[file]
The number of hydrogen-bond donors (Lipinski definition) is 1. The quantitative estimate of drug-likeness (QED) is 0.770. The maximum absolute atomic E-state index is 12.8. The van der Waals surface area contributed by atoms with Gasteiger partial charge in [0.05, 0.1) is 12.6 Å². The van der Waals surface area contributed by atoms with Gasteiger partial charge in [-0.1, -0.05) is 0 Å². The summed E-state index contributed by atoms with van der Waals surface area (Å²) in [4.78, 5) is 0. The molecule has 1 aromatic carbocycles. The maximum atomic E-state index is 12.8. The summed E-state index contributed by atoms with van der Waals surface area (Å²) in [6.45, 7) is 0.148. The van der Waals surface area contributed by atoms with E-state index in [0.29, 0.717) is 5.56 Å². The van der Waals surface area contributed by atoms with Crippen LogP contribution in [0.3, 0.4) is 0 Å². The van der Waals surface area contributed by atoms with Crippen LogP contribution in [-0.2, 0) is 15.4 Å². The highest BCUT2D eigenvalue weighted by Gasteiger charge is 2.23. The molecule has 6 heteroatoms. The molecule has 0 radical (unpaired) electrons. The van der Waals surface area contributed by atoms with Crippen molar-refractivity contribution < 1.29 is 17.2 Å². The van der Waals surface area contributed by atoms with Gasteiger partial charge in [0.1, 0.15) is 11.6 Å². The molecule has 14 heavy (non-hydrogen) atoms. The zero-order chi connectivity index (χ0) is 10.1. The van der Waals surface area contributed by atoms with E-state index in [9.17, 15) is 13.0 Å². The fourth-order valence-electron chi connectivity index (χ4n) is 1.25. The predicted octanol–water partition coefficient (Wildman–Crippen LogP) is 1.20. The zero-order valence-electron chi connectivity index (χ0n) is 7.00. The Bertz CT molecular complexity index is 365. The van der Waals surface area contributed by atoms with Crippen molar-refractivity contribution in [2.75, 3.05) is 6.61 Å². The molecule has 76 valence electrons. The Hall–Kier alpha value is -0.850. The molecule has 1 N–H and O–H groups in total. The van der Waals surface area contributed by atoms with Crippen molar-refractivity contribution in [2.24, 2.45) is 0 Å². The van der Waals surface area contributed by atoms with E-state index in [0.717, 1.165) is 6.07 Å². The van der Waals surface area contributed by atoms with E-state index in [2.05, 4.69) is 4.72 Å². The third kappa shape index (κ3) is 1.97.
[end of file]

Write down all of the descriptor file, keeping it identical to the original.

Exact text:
The number of hydrogen-bond donors (Lipinski definition) is 1. The quantitative estimate of drug-likeness (QED) is 0.770. The maximum absolute atomic E-state index is 12.8. The van der Waals surface area contributed by atoms with Gasteiger partial charge in [0.05, 0.1) is 12.6 Å². The van der Waals surface area contributed by atoms with Gasteiger partial charge in [-0.1, -0.05) is 0 Å². The summed E-state index contributed by atoms with van der Waals surface area (Å²) in [4.78, 5) is 0. The molecule has 1 aromatic carbocycles. The maximum atomic E-state index is 12.8. The summed E-state index contributed by atoms with van der Waals surface area (Å²) in [6.45, 7) is 0.148. The van der Waals surface area contributed by atoms with E-state index in [0.29, 0.717) is 5.56 Å². The van der Waals surface area contributed by atoms with Crippen LogP contribution in [0.3, 0.4) is 0 Å². The van der Waals surface area contributed by atoms with Crippen LogP contribution in [-0.2, 0) is 15.4 Å². The highest BCUT2D eigenvalue weighted by Gasteiger charge is 2.23. The molecule has 6 heteroatoms. The molecule has 0 radical (unpaired) electrons. The van der Waals surface area contributed by atoms with Crippen molar-refractivity contribution < 1.29 is 17.2 Å². The van der Waals surface area contributed by atoms with Gasteiger partial charge in [0.1, 0.15) is 11.6 Å². The molecule has 14 heavy (non-hydrogen) atoms. The zero-order chi connectivity index (χ0) is 10.1. The van der Waals surface area contributed by atoms with E-state index in [9.17, 15) is 13.0 Å². The fourth-order valence-electron chi connectivity index (χ4n) is 1.25. The predicted octanol–water partition coefficient (Wildman–Crippen LogP) is 1.20. The zero-order valence-electron chi connectivity index (χ0n) is 7.00. The Bertz CT molecular complexity index is 365. The van der Waals surface area contributed by atoms with Crippen molar-refractivity contribution in [2.75, 3.05) is 6.61 Å². The molecule has 76 valence electrons. The Hall–Kier alpha value is -0.850. The molecule has 1 N–H and O–H groups in total. The van der Waals surface area contributed by atoms with Crippen molar-refractivity contribution in [2.24, 2.45) is 0 Å². The van der Waals surface area contributed by atoms with E-state index in [0.717, 1.165) is 6.07 Å². The van der Waals surface area contributed by atoms with E-state index in [2.05, 4.69) is 4.72 Å². The third kappa shape index (κ3) is 1.97.